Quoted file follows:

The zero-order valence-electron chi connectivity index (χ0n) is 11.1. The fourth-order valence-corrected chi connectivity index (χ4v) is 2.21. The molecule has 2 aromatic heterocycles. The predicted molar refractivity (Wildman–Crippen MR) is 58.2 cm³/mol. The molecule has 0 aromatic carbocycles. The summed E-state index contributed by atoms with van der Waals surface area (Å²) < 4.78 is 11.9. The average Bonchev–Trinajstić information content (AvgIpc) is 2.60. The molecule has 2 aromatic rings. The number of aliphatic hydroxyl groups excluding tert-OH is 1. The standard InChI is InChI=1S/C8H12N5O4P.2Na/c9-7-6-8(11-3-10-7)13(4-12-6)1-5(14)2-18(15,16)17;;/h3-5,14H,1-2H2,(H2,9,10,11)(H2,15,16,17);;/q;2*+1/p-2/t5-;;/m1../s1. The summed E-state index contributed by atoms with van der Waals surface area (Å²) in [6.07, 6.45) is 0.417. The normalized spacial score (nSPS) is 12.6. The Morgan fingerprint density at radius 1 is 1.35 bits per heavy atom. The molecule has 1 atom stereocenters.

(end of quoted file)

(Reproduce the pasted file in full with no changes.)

The zero-order valence-electron chi connectivity index (χ0n) is 11.1. The fourth-order valence-corrected chi connectivity index (χ4v) is 2.21. The molecule has 2 aromatic heterocycles. The predicted molar refractivity (Wildman–Crippen MR) is 58.2 cm³/mol. The molecule has 0 aromatic carbocycles. The summed E-state index contributed by atoms with van der Waals surface area (Å²) < 4.78 is 11.9. The average Bonchev–Trinajstić information content (AvgIpc) is 2.60. The molecule has 2 aromatic rings. The number of aliphatic hydroxyl groups excluding tert-OH is 1. The standard InChI is InChI=1S/C8H12N5O4P.2Na/c9-7-6-8(11-3-10-7)13(4-12-6)1-5(14)2-18(15,16)17;;/h3-5,14H,1-2H2,(H2,9,10,11)(H2,15,16,17);;/q;2*+1/p-2/t5-;;/m1../s1. The summed E-state index contributed by atoms with van der Waals surface area (Å²) in [6.07, 6.45) is 0.417. The normalized spacial score (nSPS) is 12.6. The Morgan fingerprint density at radius 1 is 1.35 bits per heavy atom. The molecule has 1 atom stereocenters.